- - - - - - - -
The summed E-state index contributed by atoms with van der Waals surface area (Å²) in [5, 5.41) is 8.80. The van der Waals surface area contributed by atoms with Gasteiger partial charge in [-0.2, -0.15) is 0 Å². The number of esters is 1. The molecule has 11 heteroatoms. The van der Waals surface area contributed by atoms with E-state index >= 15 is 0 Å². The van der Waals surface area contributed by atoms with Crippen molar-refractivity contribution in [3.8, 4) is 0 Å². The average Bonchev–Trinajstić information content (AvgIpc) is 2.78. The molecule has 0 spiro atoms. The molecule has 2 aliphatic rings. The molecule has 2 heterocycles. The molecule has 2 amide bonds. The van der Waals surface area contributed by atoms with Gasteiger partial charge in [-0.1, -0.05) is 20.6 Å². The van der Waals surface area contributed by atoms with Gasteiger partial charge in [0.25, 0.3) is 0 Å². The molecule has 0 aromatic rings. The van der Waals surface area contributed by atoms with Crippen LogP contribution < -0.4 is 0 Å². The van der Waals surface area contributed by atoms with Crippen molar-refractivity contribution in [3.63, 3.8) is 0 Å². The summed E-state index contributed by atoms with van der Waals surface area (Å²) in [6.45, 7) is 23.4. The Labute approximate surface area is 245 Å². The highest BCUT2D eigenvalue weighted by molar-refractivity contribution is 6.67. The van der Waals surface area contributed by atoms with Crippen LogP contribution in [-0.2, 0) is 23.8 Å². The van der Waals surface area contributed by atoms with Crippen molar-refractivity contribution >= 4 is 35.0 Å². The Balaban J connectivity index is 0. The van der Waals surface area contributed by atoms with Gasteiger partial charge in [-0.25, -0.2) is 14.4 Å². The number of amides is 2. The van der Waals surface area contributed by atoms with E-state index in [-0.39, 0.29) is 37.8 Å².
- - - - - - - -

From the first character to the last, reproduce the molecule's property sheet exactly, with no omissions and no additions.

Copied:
The summed E-state index contributed by atoms with van der Waals surface area (Å²) in [5, 5.41) is 8.80. The van der Waals surface area contributed by atoms with Gasteiger partial charge in [-0.2, -0.15) is 0 Å². The number of esters is 1. The molecule has 11 heteroatoms. The van der Waals surface area contributed by atoms with E-state index >= 15 is 0 Å². The van der Waals surface area contributed by atoms with Crippen molar-refractivity contribution in [3.8, 4) is 0 Å². The average Bonchev–Trinajstić information content (AvgIpc) is 2.78. The molecule has 0 spiro atoms. The molecule has 2 aliphatic rings. The molecule has 2 heterocycles. The molecule has 2 amide bonds. The van der Waals surface area contributed by atoms with Gasteiger partial charge in [-0.1, -0.05) is 20.6 Å². The van der Waals surface area contributed by atoms with Gasteiger partial charge in [0.25, 0.3) is 0 Å². The molecule has 0 aromatic rings. The van der Waals surface area contributed by atoms with Crippen LogP contribution < -0.4 is 0 Å². The van der Waals surface area contributed by atoms with Crippen molar-refractivity contribution in [3.63, 3.8) is 0 Å². The summed E-state index contributed by atoms with van der Waals surface area (Å²) in [6.45, 7) is 23.4. The Labute approximate surface area is 245 Å². The highest BCUT2D eigenvalue weighted by molar-refractivity contribution is 6.67. The van der Waals surface area contributed by atoms with Crippen LogP contribution in [-0.2, 0) is 23.8 Å². The van der Waals surface area contributed by atoms with Crippen molar-refractivity contribution >= 4 is 35.0 Å². The Balaban J connectivity index is 0. The van der Waals surface area contributed by atoms with Gasteiger partial charge in [-0.25, -0.2) is 14.4 Å². The number of amides is 2. The van der Waals surface area contributed by atoms with E-state index in [-0.39, 0.29) is 37.8 Å².